One of the Internal Revenue Service’s (IRS) top priorities is to prosecute criminals who use stolen identities to bilk the U.S. Treasury through the filing of fake tax returns. A recent Department of Justice press release tells about a successful prosecution and conviction of an Alabama man who tried to get away with Stolen Identity Refund Fraud (SIRF) by using the personal information of multiple individuals, including prison inmates.
The Department of Justice reports that SIRF crimes cost the government billions of dollars annually. Statistics show that during the 2013 filing season alone, more than five million tax returns claiming approximately $30 billion in refunds were filed using stolen identities.
SIRF involves the stealing of personally identification information (PII) such as Social Security numbers (SSN). The stolen data is then used to electronically file false tax returns. Generally, electronic income tax refunds are processed quickly through electronic payments to bank accounts and debit cards. (Who wouldn’t want to get free money with just the click of a button?)
The Alabama resident obtained many of his victim’s PII by paying co-conspirators for their assistance. (Most of the stolen data belonged to residents in the Pittsburgh, Pennsylvania area.) He also obtained identities of prison inmates from jail records. (The fraudster used those identities to submit bogus tax returns and directed the IRS to deposit the fraudulent refunds into bank accounts or onto prepaid debit cards he controlled.)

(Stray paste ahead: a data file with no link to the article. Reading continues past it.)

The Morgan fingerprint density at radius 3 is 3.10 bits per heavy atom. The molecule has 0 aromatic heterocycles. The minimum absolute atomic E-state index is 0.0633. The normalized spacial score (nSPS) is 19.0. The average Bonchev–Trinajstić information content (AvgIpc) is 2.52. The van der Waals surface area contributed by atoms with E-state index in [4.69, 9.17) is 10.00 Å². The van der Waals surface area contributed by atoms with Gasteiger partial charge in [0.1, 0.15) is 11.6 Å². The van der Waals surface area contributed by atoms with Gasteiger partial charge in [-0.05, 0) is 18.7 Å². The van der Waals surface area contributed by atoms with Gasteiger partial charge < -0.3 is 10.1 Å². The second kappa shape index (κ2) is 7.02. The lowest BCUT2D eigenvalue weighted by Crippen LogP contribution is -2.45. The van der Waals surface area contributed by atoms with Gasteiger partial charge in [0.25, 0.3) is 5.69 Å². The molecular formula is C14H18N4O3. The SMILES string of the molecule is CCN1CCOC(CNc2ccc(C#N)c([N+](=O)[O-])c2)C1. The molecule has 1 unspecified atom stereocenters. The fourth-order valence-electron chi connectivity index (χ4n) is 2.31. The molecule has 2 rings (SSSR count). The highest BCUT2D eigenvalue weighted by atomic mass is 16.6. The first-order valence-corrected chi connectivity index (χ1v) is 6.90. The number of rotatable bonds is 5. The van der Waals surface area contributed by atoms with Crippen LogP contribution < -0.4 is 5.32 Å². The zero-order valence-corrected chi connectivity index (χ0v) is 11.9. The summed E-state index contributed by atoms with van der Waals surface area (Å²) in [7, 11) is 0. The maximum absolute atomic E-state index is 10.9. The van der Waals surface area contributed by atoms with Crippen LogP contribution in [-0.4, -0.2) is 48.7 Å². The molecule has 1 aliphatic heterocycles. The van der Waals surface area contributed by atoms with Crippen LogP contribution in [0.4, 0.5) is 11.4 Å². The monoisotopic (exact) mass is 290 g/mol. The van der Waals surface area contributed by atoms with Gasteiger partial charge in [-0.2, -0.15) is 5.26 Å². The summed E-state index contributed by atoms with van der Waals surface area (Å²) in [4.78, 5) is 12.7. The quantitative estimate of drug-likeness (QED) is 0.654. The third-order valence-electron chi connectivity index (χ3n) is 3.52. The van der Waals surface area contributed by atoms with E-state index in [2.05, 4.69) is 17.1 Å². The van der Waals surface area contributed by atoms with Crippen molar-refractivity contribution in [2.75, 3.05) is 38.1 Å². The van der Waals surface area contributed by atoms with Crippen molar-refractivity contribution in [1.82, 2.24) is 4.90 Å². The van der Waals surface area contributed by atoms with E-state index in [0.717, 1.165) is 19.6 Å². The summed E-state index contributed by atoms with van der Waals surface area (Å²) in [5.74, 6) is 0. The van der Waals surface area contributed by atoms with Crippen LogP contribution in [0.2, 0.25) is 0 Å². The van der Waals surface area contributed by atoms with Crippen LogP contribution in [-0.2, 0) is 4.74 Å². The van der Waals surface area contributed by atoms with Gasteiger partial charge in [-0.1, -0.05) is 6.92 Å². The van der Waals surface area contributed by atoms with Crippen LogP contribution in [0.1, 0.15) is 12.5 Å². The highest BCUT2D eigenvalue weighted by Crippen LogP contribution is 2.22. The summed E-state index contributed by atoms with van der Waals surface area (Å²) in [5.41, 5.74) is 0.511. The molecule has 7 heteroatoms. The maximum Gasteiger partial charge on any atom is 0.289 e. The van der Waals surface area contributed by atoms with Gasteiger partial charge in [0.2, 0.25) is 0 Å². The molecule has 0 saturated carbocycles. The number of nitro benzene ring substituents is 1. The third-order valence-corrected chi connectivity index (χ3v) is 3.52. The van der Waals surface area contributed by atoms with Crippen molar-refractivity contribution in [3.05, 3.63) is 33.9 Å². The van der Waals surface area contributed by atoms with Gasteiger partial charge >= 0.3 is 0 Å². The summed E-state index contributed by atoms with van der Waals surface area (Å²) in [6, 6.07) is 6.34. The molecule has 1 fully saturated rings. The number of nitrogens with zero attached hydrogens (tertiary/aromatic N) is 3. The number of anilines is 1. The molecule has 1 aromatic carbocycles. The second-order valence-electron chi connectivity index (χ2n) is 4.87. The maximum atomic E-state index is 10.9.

The fraudster pleaded guilty to involvement in the SIRF scheme. He is currently facing a maximum sentence of 20 years in prison and a $250,000 fine for mail fraud. In addition, he may also receive a mandatory two-year minimum sentence and another $250,000 fine for aggravated identity theft plus mandatory restitution.
This case is another example of how the government is adamant about hunting down criminals who try to steal from the government and honest taxpayers. Of the $30 billion in fraudulent claims submitted in 2013, the IRS was able to stop or recover over $24 billion or about 81 percent of the bogus claims. Congratulations to all of the investigators involved that stopped this fraudster from doing further damage
Source: Today’s ”Fraud of the Day” is based on a Department of Justice press release entitled ”Alabama Man Pleads Guilty to Involvement in Stolen Identity Refund Fraud Scheme” released on July 13, 2015.
A Montgomery County, Alabama, resident pleaded guilty to one count of mail fraud and one count of aggravated identity theft for his involvement in a stolen identity refund fraud (SIRF) scheme, Acting Assistant Attorney Caroline D. Ciraolo of the Justice Department’s Tax Division and U.S. Attorney George L. Beck Jr. of the Middle District of Alabama announced today.
According to court documents, Jerome Marcel Newton obtained the personal identifying information of others in various ways, including by paying other individuals to collect multiple identities or by recruiting people to provide their identities to him. Although Newton resided in Alabama, a number of the identities were of people living in Pittsburgh. Newton also obtained the identity information of prison inmates from jail records. In 2011, Newton used the identities he obtained to file false tax returns, directing the Internal Revenue Service (IRS) to deposit the fraudulent refunds claimed on those returns into bank accounts that he controlled or onto prepaid debit cards. Some of the prepaid debit cards were then mailed to addresses within the Middle District of Alabama.